With the growing popularity of special purpose acquisition companies (SPACs), both the Nasdaq and NYSE have proposed rule changes that would make listings easier, although on June 1, 2018, the Nasdaq withdrew its proposal. SPACs raised more money last year than any year since the financial crisis. The SEC has been delaying action on the proposed rule changes, now pushing off a decision until at least August 2018.
A company that registers securities as a blank check company and whose securities are deemed a “penny stock” must comply with Rule 419 and thus are not eligible to trade. A brief discussion of Rule 419 is below. A “penny stock” is defined in Rule 3a51-1 of the Exchange Act and like many definitions in the securities laws, is inclusive of all securities other than those that satisfy certain delineated exceptions. The most common exceptions, and those that would be applicable to penny stocks for purpose of the SPAC, include: (i)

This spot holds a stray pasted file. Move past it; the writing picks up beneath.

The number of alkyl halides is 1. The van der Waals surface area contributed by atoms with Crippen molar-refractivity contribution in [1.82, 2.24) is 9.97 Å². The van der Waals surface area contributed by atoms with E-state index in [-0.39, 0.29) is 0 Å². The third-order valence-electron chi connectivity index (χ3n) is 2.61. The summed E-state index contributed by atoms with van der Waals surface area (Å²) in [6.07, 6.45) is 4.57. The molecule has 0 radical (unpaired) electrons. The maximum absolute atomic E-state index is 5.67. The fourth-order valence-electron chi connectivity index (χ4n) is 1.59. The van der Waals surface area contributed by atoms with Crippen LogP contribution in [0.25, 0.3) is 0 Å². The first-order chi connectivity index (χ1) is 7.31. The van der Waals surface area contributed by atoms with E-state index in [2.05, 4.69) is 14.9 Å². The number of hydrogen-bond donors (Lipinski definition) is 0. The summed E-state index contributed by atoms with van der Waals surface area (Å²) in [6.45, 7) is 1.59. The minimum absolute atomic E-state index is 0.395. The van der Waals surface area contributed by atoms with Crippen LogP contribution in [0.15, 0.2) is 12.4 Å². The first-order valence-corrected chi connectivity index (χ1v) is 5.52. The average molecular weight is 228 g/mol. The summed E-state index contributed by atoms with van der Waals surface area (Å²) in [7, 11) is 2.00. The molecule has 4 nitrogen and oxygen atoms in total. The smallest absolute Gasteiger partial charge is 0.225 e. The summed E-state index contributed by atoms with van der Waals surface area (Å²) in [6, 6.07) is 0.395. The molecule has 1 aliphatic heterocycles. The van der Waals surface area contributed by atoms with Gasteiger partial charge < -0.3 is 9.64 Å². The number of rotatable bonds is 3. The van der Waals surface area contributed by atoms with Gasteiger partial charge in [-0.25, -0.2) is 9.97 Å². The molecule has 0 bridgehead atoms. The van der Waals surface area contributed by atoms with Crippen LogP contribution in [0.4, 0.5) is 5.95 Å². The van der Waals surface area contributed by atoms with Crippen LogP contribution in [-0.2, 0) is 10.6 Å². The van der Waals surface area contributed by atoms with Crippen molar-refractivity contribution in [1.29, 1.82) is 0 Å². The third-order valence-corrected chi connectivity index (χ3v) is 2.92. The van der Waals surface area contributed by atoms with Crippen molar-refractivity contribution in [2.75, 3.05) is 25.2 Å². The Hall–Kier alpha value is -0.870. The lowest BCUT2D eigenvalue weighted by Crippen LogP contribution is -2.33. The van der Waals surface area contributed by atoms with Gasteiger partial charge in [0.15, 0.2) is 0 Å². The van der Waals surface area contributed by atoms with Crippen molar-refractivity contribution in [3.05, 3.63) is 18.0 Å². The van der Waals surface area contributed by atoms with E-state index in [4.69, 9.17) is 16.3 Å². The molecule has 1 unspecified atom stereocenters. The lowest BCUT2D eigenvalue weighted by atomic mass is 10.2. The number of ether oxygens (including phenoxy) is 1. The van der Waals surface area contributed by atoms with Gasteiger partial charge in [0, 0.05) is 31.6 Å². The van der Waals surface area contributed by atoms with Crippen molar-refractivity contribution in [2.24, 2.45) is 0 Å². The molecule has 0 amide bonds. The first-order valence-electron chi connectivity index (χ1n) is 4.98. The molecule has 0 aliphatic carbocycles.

This blog is the first in a two-part series explaining the listing requirements for the two small-cap national exchanges, NASDAQ and the NYSE MKT, beginning with NASDAQ. In addition to often being asked about the listing requirements on NASDAQ and the NYSE MKT, I am asked about the benefits of trading on such an exchange. Accordingly, at the end of this blog I have included a discussion on such benefits.
The NASDAQ Stock Market
The NASDAQ Stock Market currently has three tiers of listed companies: (1) The NASDAQ Global Select Market, (2) The NASDAQ Global Market and (3) The NASDAQ Capital Market. Each tier has increasingly higher listing standards, with the NASDAQ Global Select Market having the highest initial listing standards and the NASDAQ Capital Markets being the entry-level tier for most micro- and small-cap issuers. Keeping in line with the focus of my blogs and practice, this blog is focused on the NASDAQ Capital Market tier.
A company seeking